The pro-Russian hacktivist group known as "KillNet" targeted a U.S. healthcare entity. The attack should serve as a warning to provider organizations to be on the alert and shore up defenses to prevent a similar outcome, according to the latest Department of Health and Human Services Cybersecurity Coordination Center alert.

HC3 has been closely tracking hacktivist groups given their broad global targeting across a range of sectors, including healthcare. These groups are known to launch DDoS attacks with “thousands of connection requests and packets to be sent to the target server or website per minute, slowing down or even stopping vulnerable systems.”

KillNet is one of these hacktivist groups with unconfirmed ties to official Russian government organizations like the Russian Federal Security Service (FSB) or the Russian Foreign Intelligence Service (SVR). The group previously targeted primarily European countries perceived to be hostile to Russia.

But the war in Ukraine has shifted those tactics to include countries that are part of NATO.

“While KillNet’s DDoS attacks usually do not cause major damage, they can cause service outages lasting several hours or even days,” according to the alert. “The group should be considered a threat to government and critical infrastructure organizations, including healthcare.”

Particularly as the group recently targeted a U.S. organization in the healthcare sector.

The alert confirms a newly released warning from the American Hospital Association’s National Advisor for Cybersecurity and Risk John Riggi that stressed threat actors will likely increase their targeting of the healthcare sector during the holidays, as “cyber adversaries believe we may pause for the holidays.”

KillNet has previously targeted or threatened to target healthcare and public health organizations. The HC3 alert stressed that a senior member of the group previously threatened Congress “with the sale of the health and personal data of the American people because of the Ukraine policy of the U.S. Congress.”

Just this month, the group claimed to have compromised a “U.S.-based healthcare organization that supports members of the U.S. military and claimed to possess a large amount of user data from that organization,” according to the alert. 

And after the arrest of a KillNet member earlier this year, the group demanded his release and threatened to target life-saving ventilators in British hospitals if their demands were not met. The same member also threatened to target the UK Ministry of Health.

But “it’s worth taking any claims KillNet makes about its attacks or operations with a grain of salt given the group’s tendency to exaggerate. It’s possible some of these announced operations and developments may only be to garner attention, both publicly and across the cybercrime underground,” according to the alert.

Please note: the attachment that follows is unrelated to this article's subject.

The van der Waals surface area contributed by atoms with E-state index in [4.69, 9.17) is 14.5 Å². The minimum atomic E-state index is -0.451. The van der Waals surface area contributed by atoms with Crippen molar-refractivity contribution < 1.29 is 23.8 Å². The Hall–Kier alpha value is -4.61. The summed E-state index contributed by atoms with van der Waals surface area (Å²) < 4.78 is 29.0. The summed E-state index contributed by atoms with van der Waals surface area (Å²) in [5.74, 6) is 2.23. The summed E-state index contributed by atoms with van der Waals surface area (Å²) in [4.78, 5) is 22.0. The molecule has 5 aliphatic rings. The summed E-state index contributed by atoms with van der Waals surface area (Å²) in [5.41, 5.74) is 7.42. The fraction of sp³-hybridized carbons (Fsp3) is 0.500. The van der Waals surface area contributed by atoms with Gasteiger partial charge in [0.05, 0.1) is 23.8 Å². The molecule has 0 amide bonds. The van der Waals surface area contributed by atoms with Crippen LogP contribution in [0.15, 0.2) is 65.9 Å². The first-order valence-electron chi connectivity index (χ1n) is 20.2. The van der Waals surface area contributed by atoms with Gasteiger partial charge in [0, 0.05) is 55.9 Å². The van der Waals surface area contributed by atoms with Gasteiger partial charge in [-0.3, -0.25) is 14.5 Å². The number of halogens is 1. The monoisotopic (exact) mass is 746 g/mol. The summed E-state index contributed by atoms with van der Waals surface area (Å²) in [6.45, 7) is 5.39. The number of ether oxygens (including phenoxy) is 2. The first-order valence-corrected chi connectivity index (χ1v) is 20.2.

HC3 also noted that it’s likely the group’s senior members have extensive experience with deploying DDoS attacks, but KillNet has been using publicly available DDoS scripts and IP stressors for most of its operations. And federal efforts have shut down dozens of internet domains tied to leading DDoS-for-hire services, while taking other enforcement actions.

But despite successful efforts, it’s unknown how much the law enforcement actions will impact KillNet. It’s also possible that “pro-Russian ransomware groups or operators, such as those from the defunct Conti group, will heed KillNet’s call and provide support.”

“This likely will result in entities KillNet targeted also being hit with ransomware or DDoS attacks as a means of extortion, a tactic several ransomware groups have used,” HC3 warned.

While it’s not possible to completely eliminate the risk of a DDoS attack, providers should take note of the recommended measures for preparing to respond to a possible attack. This should include prioritizing services, understanding defense measures, upstream defenses, and having a well-practiced response plan. 

The alert contains links to Killnet insights, as well as recommended DDoS measures provided by the Cybersecurity and Infrastructure Security Agency.

“Increased vigilance is especially important currently as foreign cyber gangs and spies continue to test our resiliency through use of remote access tools, exploitation of technical vulnerabilities and use of new ransomware strains — all in an attempt to steal patient data and disrupt health care delivery,” Riggi said in a statement.

Riggi stressed that it’s important to review the multiple ransomware alerts provided by HC3 and other federal defense agencies in the last month and apply the recommended remediation measures.